I started getting serious about my running around two years ago. I guess I really do enjoy the actual running aspect of running, but if I’m being honest, one of the things I love most are the shoes. Pretty early on, I became obsessed with reading running shoe reviews and trying to find the perfect shoe for me.
As I was doing research, I started reading more and more about “the drop” or “offset” of shoes. 12mm, 8mm, 4mm, Zero Drop. What did these numbers mean and why did I find myself scoffing at the larger ones?
What is Running Shoe Drop?
Think about a man’s dress shoe. There generally is a small heel that keeps the back higher than the front. If you rest your foot flat on the ground in a man’s dress shoe, your actual foot heel will be a tiny bit further off the ground than the ball of your feet. The difference between that distance (heel height minus forefoot height) is the shoes “drop” or “offset.”
Even though running shoes don’t have a heel as prominent as a dress shoe — I mean, they generally look flat — it’s still there. How much heel there is (called the “heel stack height”) tends to be a signifier of how much cushion a shoe has. The more height, the more cushion.
In most running shoes, that heel stack height tends to be higher than the forefoot height, and again, we have a “drop.” The measurement of that difference is so small that it’s done in millimeters (usually ranging from 0 to 16mm, often somewhere in between).
Born to Run Changes Things
All of this “drop” and “stack height” existed before 2009, but most people didn’t care all that much. Then the book Born to Run by Christopher McDougall came out. In the book, McGougall writes about a lot of things: Our natural running gait, a native Mexican tribe that runs hundreds of miles in sandals, Caballo Blanco, Vibram 5-finger shoes, Nike, shoeless running, ultramarathons, Scott Jurek, oh and running shoe drop.
The running shoe minimalist craze was born from there. People started being OK looking ridiculous in their Vibram 5-finger shoes, and those that weren’t instead looked for shoes with as little cushioning as possible. These shoes with minimal cushioning tend to have a very low drop (4mm or less) and, somehow, the drop became a signifier for minimalist shoes.
You’re Wrong About the Drop
But here’s the thing: minimalist shoes are low to the ground. The running shoe drop tells you nothing about that. In fact, running shoes have changed A LOT since 2009. And from the minimalist craze has sprung a maximalist rebellion. I mean, have you seen HOKAs?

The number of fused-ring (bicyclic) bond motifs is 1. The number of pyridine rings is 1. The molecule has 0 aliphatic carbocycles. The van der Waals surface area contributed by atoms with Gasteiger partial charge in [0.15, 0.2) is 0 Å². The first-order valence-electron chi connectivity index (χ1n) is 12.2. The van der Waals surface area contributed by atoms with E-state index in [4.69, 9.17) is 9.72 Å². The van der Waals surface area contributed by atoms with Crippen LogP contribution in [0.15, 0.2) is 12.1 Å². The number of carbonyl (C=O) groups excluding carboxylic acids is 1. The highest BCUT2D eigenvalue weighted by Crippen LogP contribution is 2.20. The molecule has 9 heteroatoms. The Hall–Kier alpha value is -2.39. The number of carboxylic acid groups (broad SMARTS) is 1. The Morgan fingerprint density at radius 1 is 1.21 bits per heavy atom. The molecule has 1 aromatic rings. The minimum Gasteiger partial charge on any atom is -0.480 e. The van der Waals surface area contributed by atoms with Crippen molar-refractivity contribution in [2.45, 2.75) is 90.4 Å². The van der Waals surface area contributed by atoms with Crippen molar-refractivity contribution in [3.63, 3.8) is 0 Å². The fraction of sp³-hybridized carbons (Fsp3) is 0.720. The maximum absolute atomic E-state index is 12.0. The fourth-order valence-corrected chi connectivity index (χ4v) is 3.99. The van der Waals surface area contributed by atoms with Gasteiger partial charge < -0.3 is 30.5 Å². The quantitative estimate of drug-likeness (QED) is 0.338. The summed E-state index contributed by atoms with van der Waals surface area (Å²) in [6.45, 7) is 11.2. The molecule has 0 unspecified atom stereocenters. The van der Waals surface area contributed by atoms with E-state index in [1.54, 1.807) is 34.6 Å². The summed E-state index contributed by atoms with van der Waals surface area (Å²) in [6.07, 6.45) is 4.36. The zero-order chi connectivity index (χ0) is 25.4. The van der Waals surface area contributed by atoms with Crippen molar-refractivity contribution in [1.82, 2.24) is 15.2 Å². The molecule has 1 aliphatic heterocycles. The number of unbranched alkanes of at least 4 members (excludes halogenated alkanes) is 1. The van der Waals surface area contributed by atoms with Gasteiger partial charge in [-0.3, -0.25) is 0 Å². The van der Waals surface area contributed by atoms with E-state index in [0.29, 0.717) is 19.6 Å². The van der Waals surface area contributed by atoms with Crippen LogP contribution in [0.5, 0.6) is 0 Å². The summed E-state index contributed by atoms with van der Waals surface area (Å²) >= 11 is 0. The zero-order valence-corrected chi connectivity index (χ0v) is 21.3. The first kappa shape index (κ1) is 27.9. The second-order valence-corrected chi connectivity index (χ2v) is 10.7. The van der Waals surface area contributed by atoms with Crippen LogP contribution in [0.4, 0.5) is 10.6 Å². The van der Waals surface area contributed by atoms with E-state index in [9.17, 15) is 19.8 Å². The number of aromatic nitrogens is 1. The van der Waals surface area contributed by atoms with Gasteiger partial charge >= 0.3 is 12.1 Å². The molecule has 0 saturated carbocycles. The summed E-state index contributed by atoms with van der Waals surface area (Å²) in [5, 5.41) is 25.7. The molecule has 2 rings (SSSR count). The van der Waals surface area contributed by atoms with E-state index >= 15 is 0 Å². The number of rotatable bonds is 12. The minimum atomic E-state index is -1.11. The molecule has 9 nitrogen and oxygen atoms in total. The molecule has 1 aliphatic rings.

Here’s what we can do. Let’s look at two shoes on opposite ends of the spectrum, both with 4mm drop.
These are super popular among road runners who want just a little cushioning during training runs. The bottom of these things are almost all foam with just a little strategically-placed rubber. The Stats Heel Stack Height: 22mm Forefoot Stack Height: 18mm Offset: 4mm
My goodness that is a tall shoe, and I don’t think pictures do it justice. If Kinvaras are verging on minimalist, HOKAs are the definition of maximalist. And yet… The Stats Heel Stack Height: 33mm Forefoot Stack Height: 29mm Offset: 4mm
And we can go even lower! Altra (my shoe brand of choice) only makes shoes with a zero drop. Sure, they have a minimalist shoe like the One 2.5 that has a 23mm stack height and nothing but soft foam on the bottom. But they also have the Paradigm 1.5, which has a height of 34mm (similar to HOKAs) and is still completely flat across the bottom.
Fine, But I Have a Question
“OK, OK, I get it, Adam. Low drop doesn’t mean a minimalist shoe. But a minimalist shoe is always going to have a low drop, right?” Well…Let’s look at one more shoe.
That name is “adiotic.” Still, it is the shoe worn during the fastest marathons ever run, including Dennis Kimetto’s world record marathon at Berlin 2014. The shoe is kind of a soft racing flat. Is it minimalist? Kinda. Is it low drop? No. The Stats Heel Stack Height: 23mm Forefoot Stack Height: 13mm Offset:10mm
Compared to the numbers we were looking at above, that drop is huge! Yet this shoe is still pretty low to the ground. Maybe not “minimalist,” but certainly in the same neighborhood as the Kinvara.
So what does all this mean?
It’s Just a Number
At the start of the minimalist shoe trend, running shoe drop was probably a significant number that told you a lot about the shoe. Now it’s just one of many numbers to keep in mind when selecting a shoe, and on its own doesn’t really tell you much at all.